The third session used existing software tools with participants using the Fungus tools in Unity to work through a set tutorial. The tutors highlighted not only the correct way to complete the tutorial, but also a number of pitfalls that users could run into along the way, highlighting the procedural nature of the software and keeping participants aware of the importance of computational thinking while developing.

Participants had different levels of familiarity with the software and different levels of fluency with computers, but those who were experienced offered help to those who were not. Participants were so enthusiastic that everyone, including the tutors, elected to stay for an hour after the session was scheduled to finish and continue working.


Our diverse publicity channels and our inclusive language in our publicity worked very well: we saw much greater participation from women, and we had attendees with a much more diverse set of skills. While our decision to make the workshops free of charge was something of a double-edged sword (as discussed above), it did have a positive impact in that we attracted some attendees who were unemployed.

Furthermore, our code of conduct and the language and content of our workshops was positively received by all attendees: 100% of those who attended reported feeling welcome both by conference organisers and other attendees, and also expressed interest in attending more events. Attendees also praised our tutors, showing the benefit of having tutors who were both experienced game designers and experienced teachers.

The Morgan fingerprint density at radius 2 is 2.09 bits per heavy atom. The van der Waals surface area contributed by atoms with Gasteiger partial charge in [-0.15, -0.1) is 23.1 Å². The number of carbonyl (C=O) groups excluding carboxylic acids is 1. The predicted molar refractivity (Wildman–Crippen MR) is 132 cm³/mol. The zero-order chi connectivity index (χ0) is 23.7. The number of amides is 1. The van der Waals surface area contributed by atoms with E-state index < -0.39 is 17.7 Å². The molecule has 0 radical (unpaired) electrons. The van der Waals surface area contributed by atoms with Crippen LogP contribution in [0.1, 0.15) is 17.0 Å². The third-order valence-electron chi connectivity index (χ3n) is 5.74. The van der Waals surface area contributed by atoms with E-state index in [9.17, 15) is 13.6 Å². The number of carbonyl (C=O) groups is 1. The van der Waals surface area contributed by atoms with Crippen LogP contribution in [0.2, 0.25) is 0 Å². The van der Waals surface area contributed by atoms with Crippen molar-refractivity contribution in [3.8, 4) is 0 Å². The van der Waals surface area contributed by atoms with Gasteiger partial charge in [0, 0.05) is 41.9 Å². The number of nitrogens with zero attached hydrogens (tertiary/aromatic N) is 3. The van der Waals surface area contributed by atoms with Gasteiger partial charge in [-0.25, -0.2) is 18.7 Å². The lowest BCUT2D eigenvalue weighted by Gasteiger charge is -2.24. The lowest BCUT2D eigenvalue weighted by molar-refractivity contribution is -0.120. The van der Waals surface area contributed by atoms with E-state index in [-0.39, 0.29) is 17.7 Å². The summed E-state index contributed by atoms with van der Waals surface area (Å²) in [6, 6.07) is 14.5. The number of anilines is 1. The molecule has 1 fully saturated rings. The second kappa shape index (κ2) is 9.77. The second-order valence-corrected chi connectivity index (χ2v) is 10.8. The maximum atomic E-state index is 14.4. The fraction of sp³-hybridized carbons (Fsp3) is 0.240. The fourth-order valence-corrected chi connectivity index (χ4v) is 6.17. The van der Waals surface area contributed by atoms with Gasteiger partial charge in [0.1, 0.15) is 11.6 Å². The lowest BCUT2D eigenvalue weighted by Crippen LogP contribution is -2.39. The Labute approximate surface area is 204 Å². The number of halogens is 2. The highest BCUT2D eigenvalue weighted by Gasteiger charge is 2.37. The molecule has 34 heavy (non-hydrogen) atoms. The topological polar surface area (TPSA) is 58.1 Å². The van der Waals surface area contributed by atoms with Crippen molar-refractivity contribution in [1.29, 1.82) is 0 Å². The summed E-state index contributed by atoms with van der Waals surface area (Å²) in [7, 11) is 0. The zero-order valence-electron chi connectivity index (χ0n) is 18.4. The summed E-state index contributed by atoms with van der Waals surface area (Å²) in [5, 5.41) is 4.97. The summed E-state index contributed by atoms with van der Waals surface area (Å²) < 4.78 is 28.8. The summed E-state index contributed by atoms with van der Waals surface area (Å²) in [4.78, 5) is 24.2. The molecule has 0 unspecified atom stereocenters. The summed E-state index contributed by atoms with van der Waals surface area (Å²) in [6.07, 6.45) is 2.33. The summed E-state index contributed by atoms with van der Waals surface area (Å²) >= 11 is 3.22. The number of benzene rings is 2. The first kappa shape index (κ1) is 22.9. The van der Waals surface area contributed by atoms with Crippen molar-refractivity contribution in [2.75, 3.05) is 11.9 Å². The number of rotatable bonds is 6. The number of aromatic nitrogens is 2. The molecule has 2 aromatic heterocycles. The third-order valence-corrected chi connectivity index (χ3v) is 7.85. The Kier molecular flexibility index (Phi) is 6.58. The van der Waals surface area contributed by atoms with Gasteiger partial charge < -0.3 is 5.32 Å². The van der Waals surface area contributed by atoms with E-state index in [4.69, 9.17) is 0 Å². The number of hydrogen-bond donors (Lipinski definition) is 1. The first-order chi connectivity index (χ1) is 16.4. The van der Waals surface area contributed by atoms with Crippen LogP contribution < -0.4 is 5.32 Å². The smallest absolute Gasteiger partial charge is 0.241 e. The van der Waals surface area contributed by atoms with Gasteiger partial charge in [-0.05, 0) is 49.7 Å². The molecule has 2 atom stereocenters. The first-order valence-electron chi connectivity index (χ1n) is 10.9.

While the events were positively received, there is still some room for improvement. Our “diversity-friendly” workshops were successful in attracting more women and individuals with non-technical backgrounds, but there is room for improvement. We hope in the future to accommodate child-care needs, greater accessibility (such as wheelchair access), and a more racially diverse group of attendees.We also hope to build a community of practice.